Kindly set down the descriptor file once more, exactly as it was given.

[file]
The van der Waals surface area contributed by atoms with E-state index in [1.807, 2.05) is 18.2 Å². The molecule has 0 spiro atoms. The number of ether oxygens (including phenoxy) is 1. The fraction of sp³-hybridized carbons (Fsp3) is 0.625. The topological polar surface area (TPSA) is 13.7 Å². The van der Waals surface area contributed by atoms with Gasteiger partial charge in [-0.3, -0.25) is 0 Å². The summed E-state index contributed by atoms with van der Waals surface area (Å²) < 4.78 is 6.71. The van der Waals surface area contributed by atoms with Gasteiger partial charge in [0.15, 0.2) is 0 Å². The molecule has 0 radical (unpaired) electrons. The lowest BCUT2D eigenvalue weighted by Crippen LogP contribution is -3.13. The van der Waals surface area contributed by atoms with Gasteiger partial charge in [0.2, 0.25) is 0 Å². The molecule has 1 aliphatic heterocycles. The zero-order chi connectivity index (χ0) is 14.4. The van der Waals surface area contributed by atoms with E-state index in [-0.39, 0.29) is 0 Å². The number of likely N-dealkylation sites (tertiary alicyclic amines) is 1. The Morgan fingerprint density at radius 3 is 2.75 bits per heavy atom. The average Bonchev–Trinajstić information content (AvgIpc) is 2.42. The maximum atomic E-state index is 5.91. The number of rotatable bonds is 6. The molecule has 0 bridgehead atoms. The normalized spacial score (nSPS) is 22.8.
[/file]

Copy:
The van der Waals surface area contributed by atoms with E-state index in [1.807, 2.05) is 18.2 Å². The molecule has 0 spiro atoms. The number of ether oxygens (including phenoxy) is 1. The fraction of sp³-hybridized carbons (Fsp3) is 0.625. The topological polar surface area (TPSA) is 13.7 Å². The van der Waals surface area contributed by atoms with Gasteiger partial charge in [-0.3, -0.25) is 0 Å². The summed E-state index contributed by atoms with van der Waals surface area (Å²) < 4.78 is 6.71. The van der Waals surface area contributed by atoms with Gasteiger partial charge in [0.15, 0.2) is 0 Å². The molecule has 0 radical (unpaired) electrons. The lowest BCUT2D eigenvalue weighted by Crippen LogP contribution is -3.13. The van der Waals surface area contributed by atoms with Gasteiger partial charge in [0.2, 0.25) is 0 Å². The molecule has 1 aliphatic heterocycles. The zero-order chi connectivity index (χ0) is 14.4. The van der Waals surface area contributed by atoms with E-state index in [-0.39, 0.29) is 0 Å². The number of likely N-dealkylation sites (tertiary alicyclic amines) is 1. The Morgan fingerprint density at radius 3 is 2.75 bits per heavy atom. The average Bonchev–Trinajstić information content (AvgIpc) is 2.42. The maximum atomic E-state index is 5.91. The number of rotatable bonds is 6. The molecule has 0 bridgehead atoms. The normalized spacial score (nSPS) is 22.8.